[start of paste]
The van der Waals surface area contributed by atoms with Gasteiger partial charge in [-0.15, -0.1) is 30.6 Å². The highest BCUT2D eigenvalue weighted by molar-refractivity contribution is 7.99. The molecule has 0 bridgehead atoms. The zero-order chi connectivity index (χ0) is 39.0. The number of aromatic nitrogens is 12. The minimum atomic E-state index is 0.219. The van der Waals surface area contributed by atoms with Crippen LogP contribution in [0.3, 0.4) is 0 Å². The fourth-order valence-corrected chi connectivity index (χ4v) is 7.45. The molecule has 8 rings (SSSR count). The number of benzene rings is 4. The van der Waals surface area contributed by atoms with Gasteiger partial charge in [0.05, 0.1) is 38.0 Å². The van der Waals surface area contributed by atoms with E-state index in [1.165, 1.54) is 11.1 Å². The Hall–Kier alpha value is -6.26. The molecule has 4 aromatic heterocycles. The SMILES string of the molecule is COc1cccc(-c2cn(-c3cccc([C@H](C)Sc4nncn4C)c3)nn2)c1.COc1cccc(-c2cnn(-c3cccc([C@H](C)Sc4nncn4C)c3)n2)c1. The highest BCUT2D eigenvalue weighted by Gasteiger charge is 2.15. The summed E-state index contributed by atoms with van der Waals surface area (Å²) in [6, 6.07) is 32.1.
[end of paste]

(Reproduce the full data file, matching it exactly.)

The van der Waals surface area contributed by atoms with Gasteiger partial charge in [-0.15, -0.1) is 30.6 Å². The highest BCUT2D eigenvalue weighted by molar-refractivity contribution is 7.99. The molecule has 0 bridgehead atoms. The zero-order chi connectivity index (χ0) is 39.0. The number of aromatic nitrogens is 12. The minimum atomic E-state index is 0.219. The van der Waals surface area contributed by atoms with Crippen LogP contribution in [0.3, 0.4) is 0 Å². The fourth-order valence-corrected chi connectivity index (χ4v) is 7.45. The molecule has 8 rings (SSSR count). The number of benzene rings is 4. The van der Waals surface area contributed by atoms with Gasteiger partial charge in [0.05, 0.1) is 38.0 Å². The van der Waals surface area contributed by atoms with E-state index in [1.165, 1.54) is 11.1 Å². The Hall–Kier alpha value is -6.26. The molecule has 4 aromatic heterocycles. The SMILES string of the molecule is COc1cccc(-c2cn(-c3cccc([C@H](C)Sc4nncn4C)c3)nn2)c1.COc1cccc(-c2cnn(-c3cccc([C@H](C)Sc4nncn4C)c3)n2)c1. The highest BCUT2D eigenvalue weighted by Gasteiger charge is 2.15. The summed E-state index contributed by atoms with van der Waals surface area (Å²) in [6, 6.07) is 32.1.